Earnings from profits or prophets?

It was a terrific typo. During yesterday’s soaring tribute to John Lewis, the closed captioning of one of the eulogies accidentally rendered the intended phrase “a shattered prophet” instead as “a shattered profit.” Telling and ironic.

This is because when we’re emotionally forlorn, we can derive substantial reassurance from biblical prophets. Isaiah is the prophet who guides our steps in this season when we rise from the mourner’s bench of Tisha B’av and make our way up to the New Year seven weeks from now.

Isaiah is most agitated by arrogance. He sees overconfidence, or self-worship, as the root of most missteps. He reliably helps us get back on course by way of justice and righteousness, qualities that serve as bulwarks against self-inflation. His formula is interesting and potentially compelling for our tumultuous times. Isaiah is great at assigning meaning to events. He famously remakes a destructive period into the springboard toward restoration that vaults toward a distant, end-of-days, messianic dream when a beleaguered Israel will become a light unto the nations. In this week’s first of his seven prophetic passages, Isaiah reframes ‘created nature’ into a spiritual resource for human nature. When we’re feeling down, we should take a stroll and look up. “Life up your eyes and consider, who created all of this?” (Is. 40:26).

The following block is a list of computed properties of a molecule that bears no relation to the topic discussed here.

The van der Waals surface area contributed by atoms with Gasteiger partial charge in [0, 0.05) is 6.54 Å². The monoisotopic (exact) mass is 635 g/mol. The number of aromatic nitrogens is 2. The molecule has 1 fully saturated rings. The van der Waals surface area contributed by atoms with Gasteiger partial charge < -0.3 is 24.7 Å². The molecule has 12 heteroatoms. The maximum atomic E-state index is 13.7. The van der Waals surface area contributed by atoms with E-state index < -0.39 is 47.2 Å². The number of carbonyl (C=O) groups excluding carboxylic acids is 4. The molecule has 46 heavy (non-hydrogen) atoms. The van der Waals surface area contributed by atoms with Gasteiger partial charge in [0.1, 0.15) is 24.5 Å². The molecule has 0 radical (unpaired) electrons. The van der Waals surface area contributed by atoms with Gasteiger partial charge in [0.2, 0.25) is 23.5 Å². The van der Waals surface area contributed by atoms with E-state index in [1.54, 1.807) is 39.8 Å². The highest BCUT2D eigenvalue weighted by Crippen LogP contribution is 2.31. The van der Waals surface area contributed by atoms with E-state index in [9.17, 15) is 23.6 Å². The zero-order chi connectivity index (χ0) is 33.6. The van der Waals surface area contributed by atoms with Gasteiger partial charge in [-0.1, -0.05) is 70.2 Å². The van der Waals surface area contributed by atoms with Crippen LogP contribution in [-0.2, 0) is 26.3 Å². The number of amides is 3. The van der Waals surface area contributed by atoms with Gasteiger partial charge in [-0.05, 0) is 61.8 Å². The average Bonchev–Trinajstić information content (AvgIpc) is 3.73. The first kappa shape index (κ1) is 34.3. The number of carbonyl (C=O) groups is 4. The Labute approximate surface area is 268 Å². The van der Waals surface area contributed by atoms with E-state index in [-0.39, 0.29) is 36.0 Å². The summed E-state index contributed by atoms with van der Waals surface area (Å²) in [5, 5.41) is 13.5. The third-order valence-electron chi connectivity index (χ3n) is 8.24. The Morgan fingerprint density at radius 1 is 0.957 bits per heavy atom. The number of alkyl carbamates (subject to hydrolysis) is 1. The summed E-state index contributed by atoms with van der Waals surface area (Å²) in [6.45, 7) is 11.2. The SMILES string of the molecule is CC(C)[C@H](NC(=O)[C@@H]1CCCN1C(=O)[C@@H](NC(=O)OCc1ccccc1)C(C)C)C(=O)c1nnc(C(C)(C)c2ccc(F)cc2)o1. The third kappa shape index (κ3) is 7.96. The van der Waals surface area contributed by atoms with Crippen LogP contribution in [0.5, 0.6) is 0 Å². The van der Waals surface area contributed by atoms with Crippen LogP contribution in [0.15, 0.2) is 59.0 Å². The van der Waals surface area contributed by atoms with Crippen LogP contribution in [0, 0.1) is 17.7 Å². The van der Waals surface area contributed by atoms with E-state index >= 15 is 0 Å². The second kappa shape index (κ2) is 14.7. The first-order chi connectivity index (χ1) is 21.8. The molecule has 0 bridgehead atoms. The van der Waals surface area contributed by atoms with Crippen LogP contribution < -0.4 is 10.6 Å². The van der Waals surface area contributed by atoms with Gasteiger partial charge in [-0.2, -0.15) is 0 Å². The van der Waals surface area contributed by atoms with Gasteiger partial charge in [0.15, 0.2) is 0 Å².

Re-assigning meaning can be a helpful tool these days. For example, what looks like hypocrisy can be really be an expressing of a different loyalty. When our proofs are, for others, unpersuasive, it’s not only because they argue differently, but also because their experiences are entirely different from ours. Gifted writer Tara Westover notes, “Our partisan divide isn’t just about ideas anyone. It tracks with people’s real experiences.”

Long ago a mighty ruler who conquered much of the world went mad. What was the key to his recovering sanity? “I looked up and contemplated who created all this, and my reason was restored to me” (Dan. 4:31) This is how the King of Babylonia, the destroyer of Jerusalem’s Temple, regained a clarity that brought even him to a penitent posture.

Where shall we turn? Looking all around, let us look up and consider. Not for personal profit. Rather to draw forth cupfuls of prophetic wisdom that enable us to experience for ourselves how that which lies within us can be in accord with that which is found beyond us.

About the Author
Rabbi William Hamilton has served as rabbi (mara d'atra) of Kehillath Israel in Brookline, MA since 1995.
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